A pernicious characteristic of successful cyberattacks lies in the fact that very often they remain unspotted. In the Financial Times Violet Blue, a cybersecurity expert, explains for instance that he “keeps a little sticker over the cameras on all my devices to prevent unauthorised spying”. Your camera may be on without you knowing.

For all those reasons, cybersecurity has become a serious matter for intelligence services. In the UK, the government’s National Security Strategy elevated cyber security to the “tier 1” risk category and the MI6 has announced its intention to recruit more than 1,000 new staff by 2020, a 40% rise, primarily to foster their still rudimentary IT capabilities. As mentioned by Nigel Inkster, former director of operations for MI6, in the Financial Times: “The days in which intelligence officers could plausibly adopt different identities and personas are pretty much coming to an end. […] The challenge of having a credible digital footprint is significant.” Cyberattacks could impact traditional warfare; Chinese hackers for example tried to steal military data contained in nuclear-powered aircraft carrier USS Ronald Reagan. As a result, undercover moves usually belonging to the secret sphere emerged last month when US vice-president Biden publicly hinted that the USA could launch a retaliatory cyberattack against Russia while Angela Merkel later warned against this kind of attacks – symptoms of the unbearable tension this new type of war has triggered.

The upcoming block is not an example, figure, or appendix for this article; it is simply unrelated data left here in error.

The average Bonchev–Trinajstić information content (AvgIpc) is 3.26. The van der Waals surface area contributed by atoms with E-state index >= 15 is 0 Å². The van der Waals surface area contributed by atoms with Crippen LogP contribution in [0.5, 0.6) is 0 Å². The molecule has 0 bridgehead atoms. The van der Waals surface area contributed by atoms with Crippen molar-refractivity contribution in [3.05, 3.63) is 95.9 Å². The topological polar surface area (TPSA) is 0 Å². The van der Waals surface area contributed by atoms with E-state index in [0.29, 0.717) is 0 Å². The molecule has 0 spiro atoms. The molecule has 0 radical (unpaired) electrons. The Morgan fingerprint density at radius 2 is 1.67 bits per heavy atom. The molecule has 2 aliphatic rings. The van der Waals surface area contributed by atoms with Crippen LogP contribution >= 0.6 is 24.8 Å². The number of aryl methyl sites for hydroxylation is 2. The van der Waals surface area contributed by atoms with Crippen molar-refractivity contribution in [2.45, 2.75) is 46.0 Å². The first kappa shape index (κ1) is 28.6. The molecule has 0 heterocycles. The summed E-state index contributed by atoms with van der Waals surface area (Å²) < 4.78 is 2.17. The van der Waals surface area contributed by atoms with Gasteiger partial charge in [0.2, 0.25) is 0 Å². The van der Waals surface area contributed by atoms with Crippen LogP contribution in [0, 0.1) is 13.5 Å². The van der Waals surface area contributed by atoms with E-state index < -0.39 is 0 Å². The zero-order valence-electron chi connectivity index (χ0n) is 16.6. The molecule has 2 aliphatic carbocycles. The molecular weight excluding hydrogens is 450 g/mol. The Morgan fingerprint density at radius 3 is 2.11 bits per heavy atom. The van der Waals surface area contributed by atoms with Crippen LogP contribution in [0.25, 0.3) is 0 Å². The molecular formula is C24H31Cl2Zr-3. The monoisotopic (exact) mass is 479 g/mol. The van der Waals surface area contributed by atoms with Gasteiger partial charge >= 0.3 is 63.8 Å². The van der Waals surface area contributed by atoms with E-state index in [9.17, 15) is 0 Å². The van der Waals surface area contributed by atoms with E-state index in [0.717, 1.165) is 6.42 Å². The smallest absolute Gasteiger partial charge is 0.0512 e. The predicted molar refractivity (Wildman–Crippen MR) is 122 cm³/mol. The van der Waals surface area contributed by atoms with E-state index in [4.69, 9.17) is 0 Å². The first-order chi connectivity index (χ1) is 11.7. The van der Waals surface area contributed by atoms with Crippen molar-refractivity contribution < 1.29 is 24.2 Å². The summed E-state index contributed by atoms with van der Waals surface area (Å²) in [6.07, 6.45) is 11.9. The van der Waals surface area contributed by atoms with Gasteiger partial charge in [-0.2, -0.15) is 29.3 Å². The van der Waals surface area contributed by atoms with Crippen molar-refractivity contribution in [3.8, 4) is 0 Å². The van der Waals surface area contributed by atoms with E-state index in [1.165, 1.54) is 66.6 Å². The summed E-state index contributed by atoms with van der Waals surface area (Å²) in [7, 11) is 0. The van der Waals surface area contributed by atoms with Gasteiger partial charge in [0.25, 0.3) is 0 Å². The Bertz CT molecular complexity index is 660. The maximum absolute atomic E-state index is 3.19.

Not far from the debate around cybersecurity lies the one around the veracity of information found on the Web. In a world where anyone can publish and share information across the globe in seconds and where the content of the most visited encyclopaedia can be freely edited, we must become increasingly critical against the flow of data that we receive.

Defence against cyberattacks will represent one of the pillars of individuals’ and businesses’ security in the coming years and possibly decades. Fortunately or not, this post intended to show that we, as Internet users, largely hold the cards in that fight: let us make sure that we use them wisely.